Exotic, invasive catfish overtake sewers in Cienfuegos, Cuba
BY LENA ALMEIDA
Mr. F. used to get lost under the city streets.
Using a flashlight under the cover of darkness, he placed a ladder into
the sewers and another city was revealed. He tied the light to a step
and tried not to make too much noise. The water was up to his ankles. He
could not see beyond 10 feet, but that was enough. He started to throw
food around and after a while the animals arrived. That's what he was
there for: to hunt clarias living under the Dorticós Avenue in Cienfuegos.
Mr. F. was getting good fishing, but after police caught him, the
practice stopped on that avenue for a while. Until others started doing
the same thing.
"They went down the sewage to install a draining," the neighbors say.
"That's when they saw them."
A video posted on social media shows a white coat that functions as a
sign to the cars that they should deviate from the path marked.
The video shows a small group of people watching the hunting party in
broad daylight. The man below the street hits the clarias on the head
with a machete, another man over the street hitches them up to the
surface with a wire and places them on the curb. These are large creatures.
"That day alone they filled five bags," the witnesses said. "And they
came two weekends in a row."
No one knows the exact site where this species arrived to the sewers of
Cienfuegos. Some people suspect that during a flood they entered through
a gap that ends below the streets.
Specialists from the Cuban Ministry of Science, Technology and
Environment (CITMA by its Spanish acronym) claim that this fish now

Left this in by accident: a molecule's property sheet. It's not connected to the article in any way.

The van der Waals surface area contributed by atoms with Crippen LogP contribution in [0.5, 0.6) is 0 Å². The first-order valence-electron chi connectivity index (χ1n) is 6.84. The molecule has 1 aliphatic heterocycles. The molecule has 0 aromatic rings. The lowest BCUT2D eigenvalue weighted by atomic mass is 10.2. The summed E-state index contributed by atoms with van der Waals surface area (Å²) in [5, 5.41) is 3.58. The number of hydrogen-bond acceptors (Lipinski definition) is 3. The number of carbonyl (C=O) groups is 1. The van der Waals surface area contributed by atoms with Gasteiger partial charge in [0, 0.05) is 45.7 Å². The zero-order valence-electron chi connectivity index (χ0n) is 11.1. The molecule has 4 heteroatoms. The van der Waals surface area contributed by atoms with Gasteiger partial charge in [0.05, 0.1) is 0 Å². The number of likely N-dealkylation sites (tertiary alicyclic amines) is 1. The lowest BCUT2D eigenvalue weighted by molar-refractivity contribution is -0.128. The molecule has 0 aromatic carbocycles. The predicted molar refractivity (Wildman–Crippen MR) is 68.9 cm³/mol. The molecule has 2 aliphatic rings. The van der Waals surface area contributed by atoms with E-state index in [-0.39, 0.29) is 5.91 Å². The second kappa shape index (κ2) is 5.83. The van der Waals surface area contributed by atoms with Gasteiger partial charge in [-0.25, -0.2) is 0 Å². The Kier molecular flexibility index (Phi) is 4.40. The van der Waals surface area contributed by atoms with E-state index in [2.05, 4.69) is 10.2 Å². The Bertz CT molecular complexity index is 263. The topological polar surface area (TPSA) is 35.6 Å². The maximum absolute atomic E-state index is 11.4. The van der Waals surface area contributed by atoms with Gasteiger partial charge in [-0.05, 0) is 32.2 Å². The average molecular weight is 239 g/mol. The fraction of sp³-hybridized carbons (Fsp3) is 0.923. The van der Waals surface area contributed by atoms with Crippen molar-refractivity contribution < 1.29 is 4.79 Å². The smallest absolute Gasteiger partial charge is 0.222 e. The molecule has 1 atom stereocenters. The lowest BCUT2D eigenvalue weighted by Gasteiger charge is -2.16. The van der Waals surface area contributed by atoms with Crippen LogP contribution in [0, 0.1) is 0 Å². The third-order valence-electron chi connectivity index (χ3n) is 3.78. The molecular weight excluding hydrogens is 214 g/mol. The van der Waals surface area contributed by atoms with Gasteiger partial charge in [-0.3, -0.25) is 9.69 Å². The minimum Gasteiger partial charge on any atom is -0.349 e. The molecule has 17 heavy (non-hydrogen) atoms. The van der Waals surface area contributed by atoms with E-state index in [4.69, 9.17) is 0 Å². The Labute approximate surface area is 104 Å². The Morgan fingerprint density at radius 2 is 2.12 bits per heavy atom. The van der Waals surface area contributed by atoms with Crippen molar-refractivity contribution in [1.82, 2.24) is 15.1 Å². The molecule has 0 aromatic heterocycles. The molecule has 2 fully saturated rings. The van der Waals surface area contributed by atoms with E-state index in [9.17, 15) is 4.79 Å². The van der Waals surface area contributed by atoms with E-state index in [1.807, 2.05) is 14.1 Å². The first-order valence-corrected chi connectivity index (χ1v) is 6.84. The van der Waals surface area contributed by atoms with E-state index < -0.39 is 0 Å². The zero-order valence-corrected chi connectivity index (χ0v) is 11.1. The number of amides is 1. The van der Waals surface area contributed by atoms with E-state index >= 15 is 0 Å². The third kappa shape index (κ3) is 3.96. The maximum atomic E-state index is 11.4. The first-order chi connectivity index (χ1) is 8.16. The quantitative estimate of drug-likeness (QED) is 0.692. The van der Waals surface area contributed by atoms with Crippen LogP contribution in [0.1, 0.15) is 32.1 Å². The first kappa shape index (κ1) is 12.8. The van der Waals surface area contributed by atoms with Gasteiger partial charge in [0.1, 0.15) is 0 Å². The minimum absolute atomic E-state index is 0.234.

slithering through the sewers is an invasive alien species that destroys
Breeding the claria in Cienfuegos and in many other places in Cuba has
been marked by lack of control of biological security measures, experts
assert. That's why this fish has spread across the island.
The fact that they are highly adaptable, resilient and free-living
animals has allowed the clarias to settle in any ecosystem and even
jeopardize some. In the Cienaga de Zapata peninsula, this type of
catfish was damaging many prehistoric and endemic species like the
manjuarí, according to a report by Cuban newspaper Juventud Rebelde in 2006.
CITMA delegates work in several provinces to control invasive alien
species. But in the specific case of Cienfuegos, they only manage the
wild dogs in the fields of Guamuhaya and the green mussel of the Bay of
Also, the construction under Dorticós street originally was a storm
drain. But many people who built new homes in the area connected their
bathrooms pipes or disposed waste from pig pens there, turning the storm
drain into a sewage. That's how a new ecosystem with abundant food for
the clarias emerged there.
CITMA researchers warn about the risks of consuming meat from a claria
that has been captured in sewers, among so much filth and dirt. However,
witnesses of the "urban fishery" said that several specimens were sold
that same day.
Technicians from the Water and Sewage Company told the local press that
they don't have cameras able to visualize what happens inside the sewage
Although nobody can estimate the number of clarias that now live in the
sewers of Cienfuegos, they are said to be numerous. The image of people
pulling these animals from the sewage system in broad daylight paints a
clear picture of the situation.
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Source: Exotic, invasive catfish claria overtake sewers in Cienfuegos,
Cuba | In Cuba Today - http://www.incubatoday.com/news/article96709147.html